Dwight Clark’s “The Catch” is one of the most famous plays in NFL history, and made for one of the most iconic photos ever taken by longtime Sports Illustrated photographer Walter Iooss Jr., one of the industry’s biggest names. Yet for all the immortality conferred in the back of Candlestick Park’s end zone on Jan. 10, 1982, Iooss was one of the very few people in the stadium who wasn’t happy about it.
Iooss had spent the entire 1981 season, beginning with training camp, embedded with the Dallas Cowboys. Sports Illustrated had given him a plum assignment: a season-in-the-life photo essay covering America’s Team. Iooss relished the unprecedented access: he shot behind-the-scenes photos in the locker room, attended most every game (home and away), and bonded with the likes of Tony Dorsett and Charlie Waters. He felt, he said, like he was “part of the team.”
The Cowboys were one victory away from taking the NFC, and Iooss was confident that they could overcome the 49ers on the road. “I was sure Dallas was going to win and go to the Super Bowl,” he said.
But Dallas clung desperately to a six-point lead with less than a minute left in the game as Joe Montana brought the Niners to the line of scrimmage deep in Cowboys territory. Not a spectator inside Candlestick was seated – including a young 49ers fan by the name of Tom Brady.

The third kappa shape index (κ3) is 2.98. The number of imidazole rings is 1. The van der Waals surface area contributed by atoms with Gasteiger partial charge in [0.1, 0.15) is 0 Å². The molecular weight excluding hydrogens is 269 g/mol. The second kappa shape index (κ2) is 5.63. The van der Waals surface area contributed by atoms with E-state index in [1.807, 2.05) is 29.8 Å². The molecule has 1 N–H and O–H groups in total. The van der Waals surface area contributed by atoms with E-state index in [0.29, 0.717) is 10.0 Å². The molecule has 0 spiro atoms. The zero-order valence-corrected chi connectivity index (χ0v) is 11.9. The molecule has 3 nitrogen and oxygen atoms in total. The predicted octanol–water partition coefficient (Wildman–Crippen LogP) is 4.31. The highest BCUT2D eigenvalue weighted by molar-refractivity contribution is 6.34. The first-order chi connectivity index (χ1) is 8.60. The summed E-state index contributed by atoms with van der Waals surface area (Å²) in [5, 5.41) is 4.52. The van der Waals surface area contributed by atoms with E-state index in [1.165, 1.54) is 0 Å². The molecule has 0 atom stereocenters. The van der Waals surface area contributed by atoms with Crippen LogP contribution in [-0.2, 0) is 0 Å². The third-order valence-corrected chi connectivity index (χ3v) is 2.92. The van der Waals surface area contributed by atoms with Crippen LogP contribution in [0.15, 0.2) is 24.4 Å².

Iooss was in the back of the end zone, facing Montana and rooting for Dallas’s vaunted defense to make one last stop. “You’re supposed to be emotionless,” Iooss said recently by phone from his home on eastern Long Island, “but you can’t help being involved with certain athletes and certain teams. It’s impossible not to. You spend an entire season with someone and then...”
There he trailed off.
Iooss grew up in East Orange, N.J. A child of divorce, sports became his escape, primarily through television. He remembers looking through “a real camera lens” for the first time while watching the New York Giants play at Yankee Stadium when he was 16. He quickly caught the bug.
Like many aspiring photographers from that era, Iooss admired the shooters whose work appeared regularly in Sports Illustrated and Life magazines: Marvin Newman, John Zimmerman, Hy Peskin, Mark Kaufman, Robert Riger. Iooss considers Riger’s action shot of Johnny Unitas during the sudden-death championship game between the Baltimore Colts and the Giants in 1958 to be “the classic football picture of all time.”
Iooss also couldn’t help but notice the credit line of another young photographer, Neil Leifer, who shot Alan Ameche’s winning touchdown plunge in that Colts-Giants game. Soon, Iooss and Leifer were friendly rivals at Sports Illustrated.
He and Leifer drove each other, Iooss said, as the two competed for covers and choice gigs. “We were very different types of shooters,” he said. “Neil planned a lot more than I did. I was more of a reactionary guy. I felt my way through situations more than he did. But Neil made things happen. We made each other better and harder workers.”